The legal limit for contactless payments will more than double, Chancellor Rishi Sunak will confirm in today’s budget.
The limit for a single contactless payment will rise from £45 to £100 as part of Mr Sunak’s plans to boost businesses as the UK recovers from the COVID crisis.
“As we begin to open the UK economy and people return to the high street, the contactless limit increase will make it easier than ever before for people to pay for their shopping, providing a welcome boost to retail that will protect jobs and drive growth,” the chancellor said.
The move comes despite fears of a growing fraud risk from the increased use of contactless payments.
On Tuesday, Sky News reported that some of Britain’s biggest banks were urging the government and regulators to stagger the hike from the current limit of £45 and to curb the number of times contactless cards can be used on any single day.
The action to increase the limit on contactless payments has been made possible by the end of the Brexit transition period, with the European Commission having a limit of €50 (around £45) on contactless payments.
The Treasury said eight out of 10 adults in the UK used contactless payments in 2019.
And they added the proportion of contactless debit card payments had risen since the beginning of the coronavirus crisis, from four out of 10 in 2019 to six out of 10 in September last year.
Between April last year and this January there were 350 million contactless payments that would previously have required chip and PIN.
The Financial Conduct Authority announced a consultation on increasing the contactless payments limit in January, saying that it was “important that payments regulation keeps pace with consumer and merchant expectations”.
The Treasury said the FCA had since recommended the increase to £100, a limit that is now similar to those in other non-EU countries such as Australia, Canada and the US.
Although it will legally come into force from today, the change will not happen in practice immediately as banks and firms make the necessary changes to their systems.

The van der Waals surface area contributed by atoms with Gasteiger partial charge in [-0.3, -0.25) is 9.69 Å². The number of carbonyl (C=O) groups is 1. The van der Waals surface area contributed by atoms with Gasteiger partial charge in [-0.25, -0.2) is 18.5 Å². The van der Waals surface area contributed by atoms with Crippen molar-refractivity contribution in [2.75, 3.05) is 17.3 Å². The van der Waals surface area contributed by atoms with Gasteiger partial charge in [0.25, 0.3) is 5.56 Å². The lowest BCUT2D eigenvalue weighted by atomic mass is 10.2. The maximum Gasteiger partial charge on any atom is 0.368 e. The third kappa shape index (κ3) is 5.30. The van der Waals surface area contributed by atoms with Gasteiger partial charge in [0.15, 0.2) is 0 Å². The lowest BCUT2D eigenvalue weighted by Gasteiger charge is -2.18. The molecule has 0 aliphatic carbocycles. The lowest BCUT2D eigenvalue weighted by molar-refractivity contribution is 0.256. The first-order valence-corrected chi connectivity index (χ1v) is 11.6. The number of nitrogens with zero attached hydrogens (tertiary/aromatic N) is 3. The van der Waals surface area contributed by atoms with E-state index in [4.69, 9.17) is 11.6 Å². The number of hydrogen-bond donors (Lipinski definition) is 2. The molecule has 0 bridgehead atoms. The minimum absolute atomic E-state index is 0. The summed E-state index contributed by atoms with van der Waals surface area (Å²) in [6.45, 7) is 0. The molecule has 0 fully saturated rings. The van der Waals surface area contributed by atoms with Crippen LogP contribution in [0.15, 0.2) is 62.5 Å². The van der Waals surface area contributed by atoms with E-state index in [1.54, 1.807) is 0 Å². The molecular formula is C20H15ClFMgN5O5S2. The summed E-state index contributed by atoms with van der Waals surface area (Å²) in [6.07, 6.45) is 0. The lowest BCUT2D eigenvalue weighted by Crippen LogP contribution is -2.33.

The number of consecutive transactions before consumers are required to provide their PIN will remain at five, but the cumulative transaction limit, which is how much you can spend across those five payments, will be raised to £300.
In his budget speech on Wednesday, Mr Sunak will confirm the extension of the furlough scheme until the end of September, alongside more help for the self-employed.
Ahead of his address to the House of Commons, the chancellor set out the details of his budget to fellow ministers in a virtual cabinet meeting.
Mr Sunak said, during the COVID pandemic, the government had “stepped in to provide support and protect jobs” and would now “outline more support to get people through to the other side of the crisis”.
But the chancellor also told the cabinet that the government “must be honest with ourselves and the country about what that has meant” following “borrowing an extraordinary scale – equivalent to only wartime levels”.
He warned that the government “cannot ignore this problem and it wouldn’t be right or responsible to do so”.
It has been reported that Mr Sunak will use his budget to raise corporation tax and freeze income tax thresholds in order to raise billions of pounds over the coming years.